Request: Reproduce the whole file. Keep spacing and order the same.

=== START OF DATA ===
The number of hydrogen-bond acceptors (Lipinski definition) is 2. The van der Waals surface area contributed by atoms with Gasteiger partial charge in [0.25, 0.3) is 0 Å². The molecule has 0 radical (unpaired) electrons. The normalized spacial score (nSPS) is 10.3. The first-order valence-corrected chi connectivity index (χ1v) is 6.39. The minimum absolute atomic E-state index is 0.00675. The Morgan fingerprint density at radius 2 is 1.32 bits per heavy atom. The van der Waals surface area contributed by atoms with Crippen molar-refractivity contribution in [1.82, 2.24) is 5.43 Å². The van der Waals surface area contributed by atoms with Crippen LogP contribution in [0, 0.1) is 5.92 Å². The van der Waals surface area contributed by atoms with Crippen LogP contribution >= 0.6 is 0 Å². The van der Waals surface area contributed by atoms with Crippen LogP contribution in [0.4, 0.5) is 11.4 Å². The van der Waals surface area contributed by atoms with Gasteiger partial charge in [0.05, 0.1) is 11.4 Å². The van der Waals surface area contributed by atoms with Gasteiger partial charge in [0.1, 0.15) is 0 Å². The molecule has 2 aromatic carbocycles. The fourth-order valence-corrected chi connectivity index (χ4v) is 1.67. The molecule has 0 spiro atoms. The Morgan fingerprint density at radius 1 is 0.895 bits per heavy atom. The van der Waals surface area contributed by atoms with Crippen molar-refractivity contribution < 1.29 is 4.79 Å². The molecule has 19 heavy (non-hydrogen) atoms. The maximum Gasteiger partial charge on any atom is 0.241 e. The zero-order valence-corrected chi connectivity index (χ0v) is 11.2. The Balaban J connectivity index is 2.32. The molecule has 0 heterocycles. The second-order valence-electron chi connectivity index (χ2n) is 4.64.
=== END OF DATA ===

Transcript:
The number of hydrogen-bond acceptors (Lipinski definition) is 2. The van der Waals surface area contributed by atoms with Gasteiger partial charge in [0.25, 0.3) is 0 Å². The molecule has 0 radical (unpaired) electrons. The normalized spacial score (nSPS) is 10.3. The first-order valence-corrected chi connectivity index (χ1v) is 6.39. The minimum absolute atomic E-state index is 0.00675. The Morgan fingerprint density at radius 2 is 1.32 bits per heavy atom. The van der Waals surface area contributed by atoms with Crippen molar-refractivity contribution in [1.82, 2.24) is 5.43 Å². The van der Waals surface area contributed by atoms with Crippen LogP contribution in [0, 0.1) is 5.92 Å². The van der Waals surface area contributed by atoms with Crippen LogP contribution >= 0.6 is 0 Å². The van der Waals surface area contributed by atoms with Crippen LogP contribution in [0.4, 0.5) is 11.4 Å². The van der Waals surface area contributed by atoms with Gasteiger partial charge in [0.05, 0.1) is 11.4 Å². The van der Waals surface area contributed by atoms with Gasteiger partial charge in [0.1, 0.15) is 0 Å². The molecule has 2 aromatic carbocycles. The fourth-order valence-corrected chi connectivity index (χ4v) is 1.67. The molecule has 0 spiro atoms. The Morgan fingerprint density at radius 1 is 0.895 bits per heavy atom. The van der Waals surface area contributed by atoms with Crippen molar-refractivity contribution < 1.29 is 4.79 Å². The molecule has 19 heavy (non-hydrogen) atoms. The maximum Gasteiger partial charge on any atom is 0.241 e. The zero-order valence-corrected chi connectivity index (χ0v) is 11.2. The Balaban J connectivity index is 2.32. The molecule has 0 heterocycles. The second-order valence-electron chi connectivity index (χ2n) is 4.64.